5. Enter the Name as BCS for OracleDB and choose the External Content Type as shown below.

image

6-Now you can find the external list with data populated from Oracle Database

image

Try now to Create,Update,Delete and Retrieve items and Every Thing should work fine Open-mouthed smile

You can download Source Code from here

 
1 Comment

Posted by on August 27, 2012 in C#, SharePoint, VB.NET

 

Tags: , , , , , , , ,

SharePoint 2010 Twitter Web Part


It’s been a while time since my last post here.Today I’m going to talk about Building Twitter web part in SharePoint 2010 as seen below.

image

Note:Before you start you can download code from here ( Please do not forget to rate it)

SharePoint 2010 Twitter Web Part

SharePoint 2010 Twitter Web Part Features

  • Allow you to display Profile or search with include replies and include retweets when you select Profile mode
  • you can specify numbers of tweets or status(1,2,..etc)
  • The Status will be updated during specific time(10,15,30,45,16) asynchronously (no need to refresh page).
  • It’s Free Open-mouthed smile

Twitter Web Parts important things to know

1- Define and pass custom parameters to Visual web part.

if you look to the following image you will see that I’m using custom properties to initialize web part,this is easy in normal web part but not in visual web part

image

To get rid this issue you need to follow this steps

  • Open your web part class that inherits from ASP,Net WebPart class
  • Add custom properties let say Profile
public class TwitterWepPart : WebPart
{
public enum TwitterMode
{
Profile,
Search
}
[DefaultValue(TwitterMode.Profile)]
[Description("Select a category from the dropdown list.")]
[WebDisplayName("Twitter Mode")]
[WebBrowsable(true)]
[Personalizable(PersonalizationScope.User)]
[Category("Twitter Settings")]
public TwitterMode Mode
{
get;
set;
}

……

}

as you can see I’m using Enum to display the value in DropDown List

  • After Defining the whole custom properties you need to define a property of TwitterWebPart in user control
public partial class TwitterWepPartUserControl : UserControl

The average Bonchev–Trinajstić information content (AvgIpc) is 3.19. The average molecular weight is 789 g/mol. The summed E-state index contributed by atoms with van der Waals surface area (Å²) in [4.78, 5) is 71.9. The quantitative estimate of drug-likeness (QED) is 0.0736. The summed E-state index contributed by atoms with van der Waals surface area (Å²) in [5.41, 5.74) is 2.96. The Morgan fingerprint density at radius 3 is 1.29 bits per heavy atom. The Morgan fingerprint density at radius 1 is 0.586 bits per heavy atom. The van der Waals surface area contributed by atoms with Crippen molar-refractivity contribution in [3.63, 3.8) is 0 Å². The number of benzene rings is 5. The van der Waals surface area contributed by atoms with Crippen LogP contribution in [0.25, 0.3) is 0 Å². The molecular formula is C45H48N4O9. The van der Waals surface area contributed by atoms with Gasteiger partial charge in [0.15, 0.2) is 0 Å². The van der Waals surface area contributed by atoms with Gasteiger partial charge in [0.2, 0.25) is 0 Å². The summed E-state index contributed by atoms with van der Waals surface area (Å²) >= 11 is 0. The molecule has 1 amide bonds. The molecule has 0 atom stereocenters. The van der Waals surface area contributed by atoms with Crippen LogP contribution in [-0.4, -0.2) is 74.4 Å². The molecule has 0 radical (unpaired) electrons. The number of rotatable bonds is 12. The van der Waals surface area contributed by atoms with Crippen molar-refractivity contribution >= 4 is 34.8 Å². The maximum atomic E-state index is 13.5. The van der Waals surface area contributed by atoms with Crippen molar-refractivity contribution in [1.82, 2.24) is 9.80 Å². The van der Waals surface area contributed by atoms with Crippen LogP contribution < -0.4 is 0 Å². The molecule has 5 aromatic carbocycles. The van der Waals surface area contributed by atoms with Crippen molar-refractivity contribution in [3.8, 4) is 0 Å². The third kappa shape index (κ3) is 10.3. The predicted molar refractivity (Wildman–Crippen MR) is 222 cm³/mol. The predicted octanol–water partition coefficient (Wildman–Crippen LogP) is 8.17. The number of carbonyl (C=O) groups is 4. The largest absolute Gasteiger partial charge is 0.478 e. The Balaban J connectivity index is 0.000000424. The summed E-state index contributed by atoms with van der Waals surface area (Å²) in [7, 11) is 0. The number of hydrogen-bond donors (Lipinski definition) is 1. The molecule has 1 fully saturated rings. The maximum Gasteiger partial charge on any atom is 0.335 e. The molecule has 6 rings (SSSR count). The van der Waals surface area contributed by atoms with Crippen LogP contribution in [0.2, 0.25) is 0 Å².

{

public TwitterWepPart PropertiesWebPart;

…….

}
  • The final step is to pass the custom properties within CreateChildControls method
public class TwitterWepPart : WebPart
{

…..

// Visual Studio might automatically update this path when you change the Visual Web Part project item.
private const string _ascxPath = @"~/_CONTROLTEMPLATES/SPTwitter/TwitterWebPart/TwitterWebPartUserControl.ascx";

protected override void CreateChildControls()
{
TwitterWebPartUserControl control = Page.LoadControl(_ascxPath) as TwitterWebPartUserControl;
control.PropertiesWebPart = this;
Controls.Add(control);
}

}

….

}

As you can see  Page.LoadControl is used to load the control of type Control but in our case we want LoadControl to return TwitterWebUserControl instead of Control,so we can read the values of Custom Properties of this web part from usercontrol.

var Tweets = GetProfile(PropertiesWebPart.Name, PropertiesWebPart.Count, PropertiesWebPart.Retweet, PropertiesWebPart.Replies);

We are able now read value from Custom Properties like count,including Retweets ..etc,

2- Using Twitter API to display the results

For user Mode you need to pass the following parameters to twitter

  • User name with or without @
  • Number of status to display
  • Include Replies (optional)
  • Include Retweets (Optional)

you will then Create Get request as following

http://api.twitter.com/1/statuses/user_timeline.xml?screen_name=amdnaji&count=5&include_rts=1&exclude_replies=1

For Search Mode you only need the following Parameters

  • Search Name
  • Number of status to display

The request will be like this

http://search.twitter.com/search.atom?q=ajax&rpp=5

Start working on web part

1- Open the project on Visual studio 2010 –>Deploy

Note:You need to change Site Url before deploy web part.

2- Open your site then add web part to the page.

3- Click on Edit Web Part and go to Twitter Settings Section

image

Let us select Profile as Twitter Mode and in the name let us type Dr oz account @DrOz and Count will be 3.

Click ok to close web part panel and save the page then you will find the following results

image

Now Let us change the mode to Search and select SharePoint 2010 as a name of this Search.

image

References

I hope you like this web part and really appreciate your comments and feedback

Regards.

 
13 Comments

Posted by on January 17, 2012 in SharePoint

 

Tags: , , , ,

Creating Custom Timer Job in SharePoint 2010


In this post I will show you how to create Custom Timer Job in SharePoint 2010 but you must know this post is based on Creating Custom SharePoint Timer Jobs ,
Update [12/11/2011]
[
You can download the source code of this article from the following code (Please do not forget to rate it)
You do not need any things else just open it in Visual Studio 2010 and deploy it.That’s all
]
So let us start
Create Custom List and name it  ListTimerJob
Open Visual Studio 2010 >File > New >Project >SharePoint 2010>Empty SharePoint Project. >Name it Custom_TimerJob>Ok